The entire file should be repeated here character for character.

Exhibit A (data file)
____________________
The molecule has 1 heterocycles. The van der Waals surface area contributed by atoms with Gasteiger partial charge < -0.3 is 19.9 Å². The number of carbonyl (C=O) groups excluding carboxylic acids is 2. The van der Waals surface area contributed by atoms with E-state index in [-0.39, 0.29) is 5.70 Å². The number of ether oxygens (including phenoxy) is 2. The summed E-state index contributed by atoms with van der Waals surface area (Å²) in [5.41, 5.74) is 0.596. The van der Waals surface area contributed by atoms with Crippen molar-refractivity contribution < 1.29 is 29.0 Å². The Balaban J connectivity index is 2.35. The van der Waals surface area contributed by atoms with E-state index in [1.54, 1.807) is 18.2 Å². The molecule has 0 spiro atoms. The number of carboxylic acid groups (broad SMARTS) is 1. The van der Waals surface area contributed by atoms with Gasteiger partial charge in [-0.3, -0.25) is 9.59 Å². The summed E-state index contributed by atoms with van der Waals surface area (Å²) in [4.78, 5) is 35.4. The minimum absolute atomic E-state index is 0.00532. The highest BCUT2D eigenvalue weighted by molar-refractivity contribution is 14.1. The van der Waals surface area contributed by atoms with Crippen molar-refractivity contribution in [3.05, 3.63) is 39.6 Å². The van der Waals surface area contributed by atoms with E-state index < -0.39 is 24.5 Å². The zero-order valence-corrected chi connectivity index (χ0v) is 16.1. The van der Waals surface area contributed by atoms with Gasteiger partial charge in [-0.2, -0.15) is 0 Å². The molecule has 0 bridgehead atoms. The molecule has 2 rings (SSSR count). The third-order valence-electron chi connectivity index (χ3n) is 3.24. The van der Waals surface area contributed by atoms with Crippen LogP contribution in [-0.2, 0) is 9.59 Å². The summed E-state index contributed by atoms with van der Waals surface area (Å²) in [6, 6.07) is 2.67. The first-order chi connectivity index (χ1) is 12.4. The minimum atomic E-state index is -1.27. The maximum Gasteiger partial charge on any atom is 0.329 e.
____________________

The molecule has 1 heterocycles. The van der Waals surface area contributed by atoms with Gasteiger partial charge < -0.3 is 19.9 Å². The number of carbonyl (C=O) groups excluding carboxylic acids is 2. The van der Waals surface area contributed by atoms with E-state index in [-0.39, 0.29) is 5.70 Å². The number of ether oxygens (including phenoxy) is 2. The summed E-state index contributed by atoms with van der Waals surface area (Å²) in [5.41, 5.74) is 0.596. The van der Waals surface area contributed by atoms with Crippen molar-refractivity contribution < 1.29 is 29.0 Å². The Balaban J connectivity index is 2.35. The van der Waals surface area contributed by atoms with E-state index in [1.54, 1.807) is 18.2 Å². The molecule has 0 spiro atoms. The number of carboxylic acid groups (broad SMARTS) is 1. The van der Waals surface area contributed by atoms with Gasteiger partial charge in [-0.3, -0.25) is 9.59 Å². The summed E-state index contributed by atoms with van der Waals surface area (Å²) in [4.78, 5) is 35.4. The minimum absolute atomic E-state index is 0.00532. The highest BCUT2D eigenvalue weighted by molar-refractivity contribution is 14.1. The van der Waals surface area contributed by atoms with Crippen molar-refractivity contribution in [3.05, 3.63) is 39.6 Å². The van der Waals surface area contributed by atoms with E-state index < -0.39 is 24.5 Å². The zero-order valence-corrected chi connectivity index (χ0v) is 16.1. The van der Waals surface area contributed by atoms with Gasteiger partial charge in [-0.2, -0.15) is 0 Å². The molecule has 0 bridgehead atoms. The molecule has 2 rings (SSSR count). The third-order valence-electron chi connectivity index (χ3n) is 3.24. The van der Waals surface area contributed by atoms with Crippen LogP contribution in [-0.2, 0) is 9.59 Å². The summed E-state index contributed by atoms with van der Waals surface area (Å²) in [6, 6.07) is 2.67. The first-order chi connectivity index (χ1) is 12.4. The minimum atomic E-state index is -1.27. The maximum Gasteiger partial charge on any atom is 0.329 e.